In the early stages of training, it is most important that we do not use a secondary reinforcer alone, but always without fail follow it with a primary reinforcer. So, if we say ‘good boy’ in response to a good ridden movement, which we must do precisely when he does it, we must rub the withers within a couple of seconds of giving the vocal praise.

GETTING STARTED

To teach your horse, or ‘install’, clicker training, a ‘target’ on the end of a stick is used, such as a plastic bag or a plastic plate. The horse will probably want to investigate it although a very few may be a little frightened of it. Obviously, do not wave it around at first (that might come a bit later if you are trying to desensitise the horse) but keep it close and still and let the horse sniff it, which will probably involve him touching it. (Don’t talk to him at this point as you want all his attention on the target, the click and the food.) If he doesn’t touch the target, gently touch his nose with it. As soon as this happens, click (secondary reinforcer) and then quickly give a food treat (primary reinforcer). Repeat this around five times, until the horse is reliably seeking to touch the target.

You will soon be able to carry this over to his other behaviours. When leading him in hand, give the aid to halt. As soon as he does, click, then give the food. If you are riding, give the aid to halt. As soon as he does, say ‘good boy’, then rub his withers, and so on.

Once your horse is responding well to your normal aids (called cues or signals in ES), either on the ground or from the saddle, clicker training can be used to improve and lighten his response to your aids, lightness in everything being the constant aim of all good horsemen and women. The principles of clicker training, whether or not you have an actual clicker, can be used for just about anything, from teaching tricks to piaffe, loading into and unloading from transport, preventing mugging for tit-bits by only reinforcing when the horse turns his head away from you, and many more situations.

IN CONCLUSION, clicker training is a valuable addition to the training repertoire. It is not essential to actually have a clicker, as you’ll have realised from the above. It is the principles of clicker training, as described, which are so useful. However, if you do start using a clicker, make sure you use it all the time in the early stages of training and gradually get your horse used to other sounds to replace it, if you do not wish to keep using it.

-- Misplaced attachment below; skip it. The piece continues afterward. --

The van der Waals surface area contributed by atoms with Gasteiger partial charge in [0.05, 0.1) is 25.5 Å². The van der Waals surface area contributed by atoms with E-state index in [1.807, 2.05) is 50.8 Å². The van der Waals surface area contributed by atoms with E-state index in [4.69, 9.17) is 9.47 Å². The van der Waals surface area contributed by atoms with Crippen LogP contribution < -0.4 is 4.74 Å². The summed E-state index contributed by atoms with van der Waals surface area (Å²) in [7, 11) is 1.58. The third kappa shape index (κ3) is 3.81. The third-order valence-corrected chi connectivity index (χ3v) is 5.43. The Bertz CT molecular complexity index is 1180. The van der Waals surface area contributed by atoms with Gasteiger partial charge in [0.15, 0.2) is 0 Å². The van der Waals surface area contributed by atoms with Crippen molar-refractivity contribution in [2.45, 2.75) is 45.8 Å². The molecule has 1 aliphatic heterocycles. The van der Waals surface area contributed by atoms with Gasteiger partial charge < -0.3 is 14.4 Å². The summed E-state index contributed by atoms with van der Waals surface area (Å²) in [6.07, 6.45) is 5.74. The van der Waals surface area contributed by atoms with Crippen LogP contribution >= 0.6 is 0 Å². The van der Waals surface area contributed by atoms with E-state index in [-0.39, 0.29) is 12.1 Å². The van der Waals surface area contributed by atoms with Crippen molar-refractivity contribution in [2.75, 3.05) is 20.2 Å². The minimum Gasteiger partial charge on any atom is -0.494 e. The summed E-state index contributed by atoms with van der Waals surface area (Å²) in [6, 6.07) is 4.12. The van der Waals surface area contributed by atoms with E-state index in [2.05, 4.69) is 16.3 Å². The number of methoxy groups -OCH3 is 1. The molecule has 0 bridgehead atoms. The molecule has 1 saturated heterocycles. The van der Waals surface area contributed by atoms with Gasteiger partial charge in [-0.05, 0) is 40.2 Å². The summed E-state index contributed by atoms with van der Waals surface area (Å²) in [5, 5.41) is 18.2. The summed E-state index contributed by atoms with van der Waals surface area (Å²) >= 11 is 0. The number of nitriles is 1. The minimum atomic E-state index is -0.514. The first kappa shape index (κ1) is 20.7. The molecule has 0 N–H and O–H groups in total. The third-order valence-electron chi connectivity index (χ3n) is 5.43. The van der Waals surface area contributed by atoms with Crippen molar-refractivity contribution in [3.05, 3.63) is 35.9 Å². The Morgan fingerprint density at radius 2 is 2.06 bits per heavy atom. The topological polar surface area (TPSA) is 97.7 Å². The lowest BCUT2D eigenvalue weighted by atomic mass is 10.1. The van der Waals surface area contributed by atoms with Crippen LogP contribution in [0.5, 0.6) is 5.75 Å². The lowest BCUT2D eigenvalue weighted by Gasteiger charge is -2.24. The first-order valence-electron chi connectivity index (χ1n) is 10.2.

You can find some good books on clicker training which will give you very detailed information about equine learning theory and applying clicker training, plus precise instructions on just how to use it for myriad behaviours you want to develop in your horse. Just Google ‘Horse books clicker training’ and there you are.

LEARN MORE AT: The Australian Equine Behaviour Centre (www.aebc.org.au), EquiSci (www.equitationscience.co.uk), the International Society for Equitation Science (www.equitationscience.com), the Classical Riding Club (www.classicalriding.co.uk), and the Equine Behaviour Forum (www.equinebehaviourforum.org.uk). Also, follow up the links and publications on each site.

(The Equine Behaviour Forum published the full glossary in its magazine, ‘Equine Behaviour’. A hard copy costs £3.50 and a digital copy (include your email address) costs £2.50. Please make your cheque payable to ‘Equine Behaviour Forum’ and send it to the Editor, Dr Alison Averis, 6 Stonelaws Cottages, East Linton, East Lothian, EH40 3DX.)

SUSAN McBANE has an HNC in Equine Science and Management, is a Classical Riding Club listed trainer and Gold Award holder, co-founder of the Equine Behaviour Forum and a Practitioner Member of the International Society for Equitation Science. Author of 44 books, she is a co-publisher of ‘Tracking-up’ magazine. For information on lessons and clinics, visit www.susanmcbane.com, ring 01254 705487 or email horses@susanmcbane.com

Author: Features Editor